Lamb of God – Resolution
“It’s in-yer face and violent”, Mark Roche listens to Lamb of God’s new album Resolution ahead of its release later this month.
I have been a Lamb of God fan for long enough to worry what Randy and the guys are planning next; I can remember buying As the Palaces Burn as an innocent 13 year old chap and discovering an entire new facet to the music industry besides Tatu and Daniel Bedingfield. It was this album which persuaded me to turn off my radio and begin to discover my own musical tastes. This led to me buying a back catalogue and every subsequent album since. Almost a decade later and I’ve gotten my hands on their newest release Resolution without any lack of enthusiasm I can say that I’ve listened to this album for hours.
This is the album that defines a new desire in LoG without losing their southern roots. Everything is recognisable but it’s more refined. To me it trounces even the more popular album of Sacrament and Ashes of the Wake. ‘Straight for the Sun’ is an opening track that Tony Iommi himself would be proud of; a doom ridden song with pounding drums that add immensely to the menace wielded through the guitar tone. This sludgy track is no light introduction to what 2012 holds in store for Lamb of God and it opens Resolution promisingly with the trademark Randy Blythe vocals of which he can only be commended for as we progress through this album.
‘Desolation’ is a classic Lamb of God groove metal experience which ties seamlessly with the previous. Those who say it like a bad thing will surely note that this is perhaps the most obvious Pantera influenced track on the album; every time LoG release something new it seems to be a game to many to ‘Find the Phil Anselmo’. My own opinion is that if any group of guys had to pick up the mantle of Pantera and carry on the Southern Redneck Metal then there are none better for the job in 2012.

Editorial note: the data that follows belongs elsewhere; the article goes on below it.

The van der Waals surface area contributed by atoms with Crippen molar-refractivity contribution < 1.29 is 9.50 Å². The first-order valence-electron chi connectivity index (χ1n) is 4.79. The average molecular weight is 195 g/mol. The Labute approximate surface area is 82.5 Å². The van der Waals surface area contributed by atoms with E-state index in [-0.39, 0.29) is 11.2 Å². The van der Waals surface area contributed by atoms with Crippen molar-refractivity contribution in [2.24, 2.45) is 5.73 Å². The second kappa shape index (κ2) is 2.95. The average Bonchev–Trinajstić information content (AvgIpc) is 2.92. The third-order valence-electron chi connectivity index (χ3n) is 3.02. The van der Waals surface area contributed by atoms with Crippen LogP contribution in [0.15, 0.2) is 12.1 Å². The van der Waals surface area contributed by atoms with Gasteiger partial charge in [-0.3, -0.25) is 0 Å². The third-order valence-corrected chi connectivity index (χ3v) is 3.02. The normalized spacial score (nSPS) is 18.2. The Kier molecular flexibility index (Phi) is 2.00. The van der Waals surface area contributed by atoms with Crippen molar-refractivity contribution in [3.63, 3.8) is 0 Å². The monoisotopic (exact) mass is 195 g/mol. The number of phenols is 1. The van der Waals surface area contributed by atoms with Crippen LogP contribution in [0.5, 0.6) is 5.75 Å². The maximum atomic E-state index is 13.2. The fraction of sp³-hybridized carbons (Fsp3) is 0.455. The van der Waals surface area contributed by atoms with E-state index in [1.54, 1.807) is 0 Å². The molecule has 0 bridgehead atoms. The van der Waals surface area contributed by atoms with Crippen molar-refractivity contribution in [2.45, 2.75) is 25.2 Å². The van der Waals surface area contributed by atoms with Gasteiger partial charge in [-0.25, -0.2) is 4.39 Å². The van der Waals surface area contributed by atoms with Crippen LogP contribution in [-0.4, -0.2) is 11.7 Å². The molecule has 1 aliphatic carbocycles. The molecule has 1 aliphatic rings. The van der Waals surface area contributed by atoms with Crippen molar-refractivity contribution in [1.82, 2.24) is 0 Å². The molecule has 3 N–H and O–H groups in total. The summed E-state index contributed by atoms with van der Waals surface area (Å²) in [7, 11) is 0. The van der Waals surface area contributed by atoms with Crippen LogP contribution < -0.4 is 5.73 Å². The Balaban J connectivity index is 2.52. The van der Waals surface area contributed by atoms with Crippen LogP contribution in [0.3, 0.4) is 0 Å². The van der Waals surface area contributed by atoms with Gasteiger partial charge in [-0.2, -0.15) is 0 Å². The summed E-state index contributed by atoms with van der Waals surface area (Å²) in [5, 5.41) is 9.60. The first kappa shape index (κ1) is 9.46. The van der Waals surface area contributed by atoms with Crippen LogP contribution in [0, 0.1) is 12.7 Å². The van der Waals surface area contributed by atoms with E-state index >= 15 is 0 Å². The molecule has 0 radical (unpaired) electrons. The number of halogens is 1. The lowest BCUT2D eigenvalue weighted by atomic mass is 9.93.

The first single from Resolution was released in 2011 and had me agitated and excited until I recently got my hands on the full album. ‘Ghost Walking’ opens with a fantastic acoustic riff that’s soon translated and electrified into pure rage. It’s already been tipped as one of the most promising singles of the year let alone of LOG’s career. It sports a particularly fine performance from Mark Morton on guitar
There really isn’t a bad track on this entire album and ‘Guilty’ carries on as the album has begun; an aural assault of unrelenting anger. [I seem to get more alliterative with excitement, apologies]. ‘The Undertow’ has one of the most beguiling guitar licks which curtails this tune into a timing which for all intents and purposes ensnares you in a head banging appreciation for all things Lamb of God.
The sixth track on this record is whimsically entitled ‘The Number Six’ and features some of the newer developments in the LoG camp. There is a phenomenal chorus which just soars beyond anything of similar form ever attempted by Randy Blythe; not to mention the Faith No More-esque interlude which slows down to nothing more than a shuffle from Chris Adler and then literally ruptures itself with a force that is questionably supplemented by Lucifer himself.